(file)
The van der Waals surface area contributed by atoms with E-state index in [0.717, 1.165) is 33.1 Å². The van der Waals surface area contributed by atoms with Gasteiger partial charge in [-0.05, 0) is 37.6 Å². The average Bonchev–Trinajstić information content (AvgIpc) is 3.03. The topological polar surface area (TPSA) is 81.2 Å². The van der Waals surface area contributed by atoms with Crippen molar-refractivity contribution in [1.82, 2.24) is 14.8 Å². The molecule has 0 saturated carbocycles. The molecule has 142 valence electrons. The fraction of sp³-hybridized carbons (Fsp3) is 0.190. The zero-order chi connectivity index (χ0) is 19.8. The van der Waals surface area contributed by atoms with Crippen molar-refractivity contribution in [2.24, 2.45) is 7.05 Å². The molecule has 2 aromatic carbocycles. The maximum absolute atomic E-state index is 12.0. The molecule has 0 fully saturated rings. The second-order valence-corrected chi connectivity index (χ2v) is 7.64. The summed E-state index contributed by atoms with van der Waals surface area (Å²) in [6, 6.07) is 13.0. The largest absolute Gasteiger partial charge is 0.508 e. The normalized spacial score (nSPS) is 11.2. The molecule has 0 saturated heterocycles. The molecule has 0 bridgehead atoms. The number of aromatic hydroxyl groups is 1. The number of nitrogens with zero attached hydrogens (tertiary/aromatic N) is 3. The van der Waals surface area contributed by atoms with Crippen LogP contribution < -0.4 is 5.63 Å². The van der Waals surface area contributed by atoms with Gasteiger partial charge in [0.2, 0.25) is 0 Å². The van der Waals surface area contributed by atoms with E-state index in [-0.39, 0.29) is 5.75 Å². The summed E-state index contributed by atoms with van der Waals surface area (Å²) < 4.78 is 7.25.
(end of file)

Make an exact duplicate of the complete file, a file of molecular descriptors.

The van der Waals surface area contributed by atoms with E-state index in [0.717, 1.165) is 33.1 Å². The van der Waals surface area contributed by atoms with Gasteiger partial charge in [-0.05, 0) is 37.6 Å². The average Bonchev–Trinajstić information content (AvgIpc) is 3.03. The topological polar surface area (TPSA) is 81.2 Å². The van der Waals surface area contributed by atoms with Crippen molar-refractivity contribution in [1.82, 2.24) is 14.8 Å². The molecule has 0 saturated carbocycles. The molecule has 142 valence electrons. The fraction of sp³-hybridized carbons (Fsp3) is 0.190. The zero-order chi connectivity index (χ0) is 19.8. The van der Waals surface area contributed by atoms with Crippen molar-refractivity contribution in [2.24, 2.45) is 7.05 Å². The molecule has 2 aromatic carbocycles. The maximum absolute atomic E-state index is 12.0. The molecule has 0 fully saturated rings. The second-order valence-corrected chi connectivity index (χ2v) is 7.64. The summed E-state index contributed by atoms with van der Waals surface area (Å²) in [6, 6.07) is 13.0. The largest absolute Gasteiger partial charge is 0.508 e. The normalized spacial score (nSPS) is 11.2. The molecule has 0 saturated heterocycles. The molecule has 0 bridgehead atoms. The number of aromatic hydroxyl groups is 1. The number of nitrogens with zero attached hydrogens (tertiary/aromatic N) is 3. The van der Waals surface area contributed by atoms with Crippen LogP contribution < -0.4 is 5.63 Å². The van der Waals surface area contributed by atoms with Gasteiger partial charge in [0.2, 0.25) is 0 Å². The van der Waals surface area contributed by atoms with E-state index in [-0.39, 0.29) is 5.75 Å². The summed E-state index contributed by atoms with van der Waals surface area (Å²) < 4.78 is 7.25.